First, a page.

Negus is an Amharic word for King.
The Negus was the Christian king of Abyssinia in the seventh century.
Negus is a noun derived from the Ethiopian Semitic root ngś, meaning “to reign.”
In more recent times, it was used as an honorific title bestowed on governors of the most important provinces (kingdoms): Gojjam, Welegaand the seaward kingdom (where the variation Bahr Negasi “King of the Sea”, was the ancient title of the ruler of present-day central Eritrea) and later Shewa.
Both uses and the imperial dignity would meet in the person of a regional prince, Lij Kassa Hailu, the third youngest son of Däjazmač Hailu Wolde-Giyorgis, Governor of Qwara Province, by his second wife Woizero Attitaggab.
He rebelled against Empress Menen and her son, the Viceroy Ras Ali II of Yejju, in 1845 and spent the next nine years alternating between rebellion and submission until he was proclaimed Negus at Amba Chera on 19 September 1854, and after the Battle of Derasge proclaimed himself emperor on 8 February 1855 and was crowned as Tewodros II, at Derasge Maryam the next day.
The Negus is just right of center, seated on a high-backed throne which features wings ornamented with arabesque patterns. His Abyssinian servants stand at the far left and right of the image. Five wooden columns frame the image representing the palace, and are painted blue with red lotus-shaped capitals and bases. The use of bright colors is unusual and suggests Abyssinian influence.
Bowing to the King Najashi
Abyssinia is located in The Kingdom of Aksum, the current northern Ethiopia and Eritrea.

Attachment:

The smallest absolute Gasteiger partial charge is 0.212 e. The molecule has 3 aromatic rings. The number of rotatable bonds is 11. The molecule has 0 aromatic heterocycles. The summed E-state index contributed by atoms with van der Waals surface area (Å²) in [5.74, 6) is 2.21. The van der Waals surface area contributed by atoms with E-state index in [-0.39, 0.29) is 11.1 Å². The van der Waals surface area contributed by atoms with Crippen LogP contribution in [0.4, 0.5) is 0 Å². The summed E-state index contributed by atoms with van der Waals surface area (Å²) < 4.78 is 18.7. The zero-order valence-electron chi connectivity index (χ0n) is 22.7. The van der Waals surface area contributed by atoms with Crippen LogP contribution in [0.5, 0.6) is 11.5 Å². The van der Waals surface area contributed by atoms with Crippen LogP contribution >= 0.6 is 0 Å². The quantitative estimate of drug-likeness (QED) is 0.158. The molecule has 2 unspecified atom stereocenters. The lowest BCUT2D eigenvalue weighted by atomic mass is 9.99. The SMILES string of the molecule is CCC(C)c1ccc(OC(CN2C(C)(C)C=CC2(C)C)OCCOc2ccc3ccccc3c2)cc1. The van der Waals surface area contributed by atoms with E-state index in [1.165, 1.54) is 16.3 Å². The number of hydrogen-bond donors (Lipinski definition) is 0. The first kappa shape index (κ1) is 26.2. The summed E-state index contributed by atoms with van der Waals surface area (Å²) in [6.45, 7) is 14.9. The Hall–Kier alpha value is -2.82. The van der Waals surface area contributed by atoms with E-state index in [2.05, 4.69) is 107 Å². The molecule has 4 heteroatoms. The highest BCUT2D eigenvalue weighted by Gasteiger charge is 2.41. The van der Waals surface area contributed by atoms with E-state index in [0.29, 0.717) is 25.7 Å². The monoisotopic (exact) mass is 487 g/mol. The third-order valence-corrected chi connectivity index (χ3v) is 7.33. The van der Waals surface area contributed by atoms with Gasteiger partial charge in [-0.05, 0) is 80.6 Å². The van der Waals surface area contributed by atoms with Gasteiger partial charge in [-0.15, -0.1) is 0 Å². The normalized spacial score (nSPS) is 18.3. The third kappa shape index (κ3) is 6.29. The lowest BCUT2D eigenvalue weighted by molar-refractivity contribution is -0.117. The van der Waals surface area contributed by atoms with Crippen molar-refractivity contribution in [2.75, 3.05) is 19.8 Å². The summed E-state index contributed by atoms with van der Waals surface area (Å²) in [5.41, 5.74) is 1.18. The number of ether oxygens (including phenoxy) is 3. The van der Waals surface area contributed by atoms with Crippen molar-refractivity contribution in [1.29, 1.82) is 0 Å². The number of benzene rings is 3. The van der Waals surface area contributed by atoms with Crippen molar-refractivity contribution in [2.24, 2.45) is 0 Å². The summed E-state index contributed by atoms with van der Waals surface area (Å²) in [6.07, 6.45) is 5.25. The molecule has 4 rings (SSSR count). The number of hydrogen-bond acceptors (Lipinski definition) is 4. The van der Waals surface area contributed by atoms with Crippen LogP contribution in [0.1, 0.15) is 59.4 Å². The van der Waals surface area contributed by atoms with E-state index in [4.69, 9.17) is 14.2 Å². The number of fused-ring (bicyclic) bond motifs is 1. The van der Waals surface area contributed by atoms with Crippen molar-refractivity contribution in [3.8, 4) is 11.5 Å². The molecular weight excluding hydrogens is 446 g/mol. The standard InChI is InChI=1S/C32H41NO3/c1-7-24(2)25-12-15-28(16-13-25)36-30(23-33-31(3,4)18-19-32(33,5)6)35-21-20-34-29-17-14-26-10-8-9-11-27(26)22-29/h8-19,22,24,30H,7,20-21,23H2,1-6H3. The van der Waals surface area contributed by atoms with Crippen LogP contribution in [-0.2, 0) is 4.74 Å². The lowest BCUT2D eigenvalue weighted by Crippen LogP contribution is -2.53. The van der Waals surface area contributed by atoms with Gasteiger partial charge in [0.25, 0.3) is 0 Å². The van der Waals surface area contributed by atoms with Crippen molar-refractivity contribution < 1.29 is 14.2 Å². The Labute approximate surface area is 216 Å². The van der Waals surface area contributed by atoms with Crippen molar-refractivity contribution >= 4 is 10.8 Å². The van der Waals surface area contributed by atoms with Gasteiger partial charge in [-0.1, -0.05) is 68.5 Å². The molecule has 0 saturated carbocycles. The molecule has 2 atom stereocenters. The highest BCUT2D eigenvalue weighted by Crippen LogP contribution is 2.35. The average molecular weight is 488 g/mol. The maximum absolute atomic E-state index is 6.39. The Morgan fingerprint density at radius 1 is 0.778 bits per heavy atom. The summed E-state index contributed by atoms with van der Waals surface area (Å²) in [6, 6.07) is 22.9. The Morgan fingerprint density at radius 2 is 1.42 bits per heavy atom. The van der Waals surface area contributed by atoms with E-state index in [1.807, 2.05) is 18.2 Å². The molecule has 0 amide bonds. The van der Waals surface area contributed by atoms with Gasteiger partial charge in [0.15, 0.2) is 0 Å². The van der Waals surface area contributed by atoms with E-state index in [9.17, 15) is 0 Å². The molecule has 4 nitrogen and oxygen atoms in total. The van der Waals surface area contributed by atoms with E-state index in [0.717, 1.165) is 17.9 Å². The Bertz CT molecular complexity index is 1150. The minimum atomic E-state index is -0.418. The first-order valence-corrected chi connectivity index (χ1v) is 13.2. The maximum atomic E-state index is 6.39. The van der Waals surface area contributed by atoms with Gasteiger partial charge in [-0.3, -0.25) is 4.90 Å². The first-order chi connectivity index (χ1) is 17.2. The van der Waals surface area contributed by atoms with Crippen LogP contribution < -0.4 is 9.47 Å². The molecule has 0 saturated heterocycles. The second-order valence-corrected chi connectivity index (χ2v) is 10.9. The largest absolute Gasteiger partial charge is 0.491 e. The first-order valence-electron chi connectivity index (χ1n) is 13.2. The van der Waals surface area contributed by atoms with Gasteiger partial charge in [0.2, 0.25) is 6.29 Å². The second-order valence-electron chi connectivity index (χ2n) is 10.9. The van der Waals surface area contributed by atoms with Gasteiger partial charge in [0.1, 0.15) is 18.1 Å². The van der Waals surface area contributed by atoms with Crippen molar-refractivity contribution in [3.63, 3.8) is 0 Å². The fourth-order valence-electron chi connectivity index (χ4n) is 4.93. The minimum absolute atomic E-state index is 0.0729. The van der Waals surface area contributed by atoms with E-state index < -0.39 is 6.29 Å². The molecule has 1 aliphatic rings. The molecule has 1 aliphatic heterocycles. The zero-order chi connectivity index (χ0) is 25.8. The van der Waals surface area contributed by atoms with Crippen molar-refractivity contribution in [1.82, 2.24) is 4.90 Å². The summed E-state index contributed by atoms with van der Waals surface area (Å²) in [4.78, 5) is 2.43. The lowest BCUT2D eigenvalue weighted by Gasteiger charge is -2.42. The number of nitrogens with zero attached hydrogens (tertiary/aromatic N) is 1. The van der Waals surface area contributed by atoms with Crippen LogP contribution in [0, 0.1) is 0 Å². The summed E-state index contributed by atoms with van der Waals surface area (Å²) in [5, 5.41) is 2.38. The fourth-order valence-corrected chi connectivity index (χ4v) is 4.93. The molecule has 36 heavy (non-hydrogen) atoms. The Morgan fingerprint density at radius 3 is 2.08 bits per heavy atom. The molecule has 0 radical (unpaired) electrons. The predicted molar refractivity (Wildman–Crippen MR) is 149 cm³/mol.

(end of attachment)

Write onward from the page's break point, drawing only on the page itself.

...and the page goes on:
Earl Cameron Played King Najashi / Negus / Negash in The Message (1976) movie.
Earl Cameron, CBE is a Bermudian actor. Along with Cy Grant, he is known as one of the first black actors to break the “color barrier” in the United Kingdom.
Ephraim Isaac discussed his book about the history of the Ethiopian Orthodox Tawahido Church and also that of Christianity as a whole in Ethiopia. Not only are there strong Biblical Hebraic elements in the theology, political theory, and liturgical calendar of the Ethiopian Church but there is also a strong influence from Beta Israel and Ethiopian Jews. Besides these Ethiopian Jews and of course, the Orthodox Ethiopians and a few Protestant and roman Catholic Ethiopian Christians, there are in Ethiopia also very large numbers of Muslims and various native beliefs.
King Negus Negash Najashi of Abyssinia shown below with his trusted priests & royal confidant to his left.
A priest or priestess (feminine) (from Greek πρεσβύτερος presbýteros through Latin presbyter, “elder“, or from Old High German priast, prest, from Vulgar Latin “provost” “one put over others”, from Latin praepositus “person placed in charge”), is a person authorized to perform the sacred rituals of a religion, especially as a mediatory agent between humans and one or more deities. They also have the authority or power to administer religious rites; in particular, rites of sacrifice to, and propitiation of, a deity or deities. Their office or position is the priesthood, a term which also may apply to such persons collectively.